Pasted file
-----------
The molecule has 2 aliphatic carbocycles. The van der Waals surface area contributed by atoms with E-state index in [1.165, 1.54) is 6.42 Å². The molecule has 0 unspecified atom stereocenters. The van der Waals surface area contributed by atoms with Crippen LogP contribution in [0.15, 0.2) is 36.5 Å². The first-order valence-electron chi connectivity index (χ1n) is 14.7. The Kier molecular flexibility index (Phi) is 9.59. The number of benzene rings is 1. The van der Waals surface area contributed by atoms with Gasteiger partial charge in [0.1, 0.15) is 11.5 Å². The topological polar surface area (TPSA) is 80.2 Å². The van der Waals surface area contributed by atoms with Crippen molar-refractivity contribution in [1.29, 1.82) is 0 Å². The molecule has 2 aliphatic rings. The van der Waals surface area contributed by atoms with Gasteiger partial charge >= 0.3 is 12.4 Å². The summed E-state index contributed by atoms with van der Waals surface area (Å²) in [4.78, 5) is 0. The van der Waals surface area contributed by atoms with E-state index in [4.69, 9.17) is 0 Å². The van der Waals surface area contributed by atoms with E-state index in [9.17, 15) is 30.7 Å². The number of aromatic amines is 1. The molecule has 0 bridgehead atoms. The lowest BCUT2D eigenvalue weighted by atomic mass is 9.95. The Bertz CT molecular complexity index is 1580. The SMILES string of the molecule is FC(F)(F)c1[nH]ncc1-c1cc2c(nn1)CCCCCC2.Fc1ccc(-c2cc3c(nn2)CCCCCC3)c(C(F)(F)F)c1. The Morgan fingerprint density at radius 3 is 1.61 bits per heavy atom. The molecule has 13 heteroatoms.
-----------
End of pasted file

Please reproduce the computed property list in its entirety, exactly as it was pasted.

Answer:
The molecule has 2 aliphatic carbocycles. The van der Waals surface area contributed by atoms with E-state index in [1.165, 1.54) is 6.42 Å². The molecule has 0 unspecified atom stereocenters. The van der Waals surface area contributed by atoms with Crippen LogP contribution in [0.15, 0.2) is 36.5 Å². The first-order valence-electron chi connectivity index (χ1n) is 14.7. The Kier molecular flexibility index (Phi) is 9.59. The number of benzene rings is 1. The van der Waals surface area contributed by atoms with Gasteiger partial charge in [0.1, 0.15) is 11.5 Å². The topological polar surface area (TPSA) is 80.2 Å². The van der Waals surface area contributed by atoms with Crippen molar-refractivity contribution in [1.29, 1.82) is 0 Å². The molecule has 2 aliphatic rings. The van der Waals surface area contributed by atoms with Gasteiger partial charge >= 0.3 is 12.4 Å². The summed E-state index contributed by atoms with van der Waals surface area (Å²) in [4.78, 5) is 0. The van der Waals surface area contributed by atoms with E-state index in [4.69, 9.17) is 0 Å². The van der Waals surface area contributed by atoms with E-state index in [9.17, 15) is 30.7 Å². The number of aromatic amines is 1. The molecule has 0 bridgehead atoms. The lowest BCUT2D eigenvalue weighted by atomic mass is 9.95. The Bertz CT molecular complexity index is 1580. The SMILES string of the molecule is FC(F)(F)c1[nH]ncc1-c1cc2c(nn1)CCCCCC2.Fc1ccc(-c2cc3c(nn2)CCCCCC3)c(C(F)(F)F)c1. The Morgan fingerprint density at radius 3 is 1.61 bits per heavy atom. The molecule has 13 heteroatoms.